When considering Air France, many think first of the company's aircraft that bring tourists to their destinations. The design of Air France however is an interesting topic itself.
A number of the biggest names in design have honed their talents at Air France, bringing a sense of aesthetics and prestige to air travel.
According to an official from Air France, when the company set out to conquer air travel in the 1930s, it established a strategy according to the golden rules of modernity – a modernity that was both forward-looking and human-focused. To do this, the airline turned to the most daring designers and architects of the age.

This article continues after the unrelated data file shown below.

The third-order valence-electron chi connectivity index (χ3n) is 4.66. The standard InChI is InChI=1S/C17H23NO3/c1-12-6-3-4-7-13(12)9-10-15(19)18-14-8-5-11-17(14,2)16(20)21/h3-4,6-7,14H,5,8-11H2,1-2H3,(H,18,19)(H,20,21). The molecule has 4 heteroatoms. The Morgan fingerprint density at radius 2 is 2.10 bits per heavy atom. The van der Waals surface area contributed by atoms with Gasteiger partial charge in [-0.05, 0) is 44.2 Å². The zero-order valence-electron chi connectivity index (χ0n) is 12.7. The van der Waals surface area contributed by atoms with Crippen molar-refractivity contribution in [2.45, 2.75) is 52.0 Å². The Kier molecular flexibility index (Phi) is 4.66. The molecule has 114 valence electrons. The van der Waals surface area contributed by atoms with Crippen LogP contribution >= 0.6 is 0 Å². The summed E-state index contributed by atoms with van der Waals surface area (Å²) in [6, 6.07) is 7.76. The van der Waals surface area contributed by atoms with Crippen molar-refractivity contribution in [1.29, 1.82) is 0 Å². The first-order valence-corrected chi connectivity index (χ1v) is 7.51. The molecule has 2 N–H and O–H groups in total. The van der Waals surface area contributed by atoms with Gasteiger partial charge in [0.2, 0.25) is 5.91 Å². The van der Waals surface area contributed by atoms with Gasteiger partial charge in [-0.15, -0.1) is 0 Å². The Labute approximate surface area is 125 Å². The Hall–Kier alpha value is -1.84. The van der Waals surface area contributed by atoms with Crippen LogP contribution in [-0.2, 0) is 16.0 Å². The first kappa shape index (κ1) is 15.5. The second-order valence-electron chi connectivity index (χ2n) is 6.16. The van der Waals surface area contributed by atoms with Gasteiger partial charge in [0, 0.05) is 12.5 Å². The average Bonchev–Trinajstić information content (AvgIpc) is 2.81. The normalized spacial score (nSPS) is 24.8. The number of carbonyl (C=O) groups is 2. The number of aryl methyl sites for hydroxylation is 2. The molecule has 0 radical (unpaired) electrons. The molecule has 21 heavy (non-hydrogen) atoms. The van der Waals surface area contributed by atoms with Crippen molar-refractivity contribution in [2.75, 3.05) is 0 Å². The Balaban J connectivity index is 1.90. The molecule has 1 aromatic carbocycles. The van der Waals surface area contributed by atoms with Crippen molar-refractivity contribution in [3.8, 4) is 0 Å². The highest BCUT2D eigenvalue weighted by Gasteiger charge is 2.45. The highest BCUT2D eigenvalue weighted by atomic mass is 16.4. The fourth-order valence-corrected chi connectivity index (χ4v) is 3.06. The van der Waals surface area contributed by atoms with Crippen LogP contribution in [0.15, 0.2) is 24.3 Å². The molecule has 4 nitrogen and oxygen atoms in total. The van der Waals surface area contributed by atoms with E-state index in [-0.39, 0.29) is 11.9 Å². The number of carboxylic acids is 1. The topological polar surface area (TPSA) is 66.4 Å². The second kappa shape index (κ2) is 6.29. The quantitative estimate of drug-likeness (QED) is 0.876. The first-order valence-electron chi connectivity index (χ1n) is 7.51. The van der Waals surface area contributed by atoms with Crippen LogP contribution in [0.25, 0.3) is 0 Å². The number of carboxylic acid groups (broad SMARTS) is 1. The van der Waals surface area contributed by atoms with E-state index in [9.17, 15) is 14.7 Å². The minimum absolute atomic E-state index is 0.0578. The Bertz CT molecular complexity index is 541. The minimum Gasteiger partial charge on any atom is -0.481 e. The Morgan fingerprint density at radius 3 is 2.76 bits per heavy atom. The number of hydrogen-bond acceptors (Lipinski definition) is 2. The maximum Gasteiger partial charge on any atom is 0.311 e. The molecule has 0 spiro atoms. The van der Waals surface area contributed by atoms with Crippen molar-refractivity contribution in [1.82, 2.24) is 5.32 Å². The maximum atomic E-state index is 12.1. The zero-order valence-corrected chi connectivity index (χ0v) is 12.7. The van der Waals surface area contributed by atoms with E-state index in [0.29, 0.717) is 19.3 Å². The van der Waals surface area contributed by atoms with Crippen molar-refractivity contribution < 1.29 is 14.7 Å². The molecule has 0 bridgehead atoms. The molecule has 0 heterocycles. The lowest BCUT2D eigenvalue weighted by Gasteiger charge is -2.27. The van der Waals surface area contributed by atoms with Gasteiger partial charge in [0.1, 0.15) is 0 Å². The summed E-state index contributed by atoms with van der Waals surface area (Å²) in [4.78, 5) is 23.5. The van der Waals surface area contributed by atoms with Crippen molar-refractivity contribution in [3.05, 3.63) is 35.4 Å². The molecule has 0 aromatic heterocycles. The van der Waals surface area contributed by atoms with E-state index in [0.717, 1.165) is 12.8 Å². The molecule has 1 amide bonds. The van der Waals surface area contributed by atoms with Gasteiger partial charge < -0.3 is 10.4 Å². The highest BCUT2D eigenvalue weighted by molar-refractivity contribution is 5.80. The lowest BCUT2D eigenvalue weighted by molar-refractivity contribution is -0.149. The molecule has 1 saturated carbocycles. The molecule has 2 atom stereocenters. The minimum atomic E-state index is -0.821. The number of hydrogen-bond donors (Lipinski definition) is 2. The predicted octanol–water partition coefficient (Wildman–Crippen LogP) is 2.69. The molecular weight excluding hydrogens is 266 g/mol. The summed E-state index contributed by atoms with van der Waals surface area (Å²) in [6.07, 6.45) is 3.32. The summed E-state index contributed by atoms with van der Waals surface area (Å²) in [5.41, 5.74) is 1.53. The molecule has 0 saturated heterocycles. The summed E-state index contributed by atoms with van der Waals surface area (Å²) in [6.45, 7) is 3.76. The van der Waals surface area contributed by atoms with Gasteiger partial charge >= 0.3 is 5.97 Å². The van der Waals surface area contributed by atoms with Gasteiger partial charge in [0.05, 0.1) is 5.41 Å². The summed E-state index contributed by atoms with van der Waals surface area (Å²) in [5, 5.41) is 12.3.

In the 1950s Air France looked to design guru Raymond Loewy. An increase in traffic required a new vision of aviation, and a more industrial approach. As an ambassador for the French way of life, Air France did not intend to sacrifice its image on the altar of rationality.
Nor would the airline lose interest in aesthetics for aesthetics' sake. Its crockery was designed by Andree Putman and Philippe Starck; its seats, and cabins and agencies, Loewy, Pierre Gautier-Delaye, Charlotte Perriand, Andrée Putman and Noé Duchaufour Lawrance.
In 2009 the world of design paid tribute to Air France's visual strategy, awarding the Brandimage agency, which supports the company in choosing and carrying out its campaigns, the Grand Prix for Overall Design Strategy.
And in 2012, the lounge in Hall M in Terminal 2E of Paris Charles de Gaulle Airport (designed by Noé Duchaufour Lawrance) received the Janus du commerce award.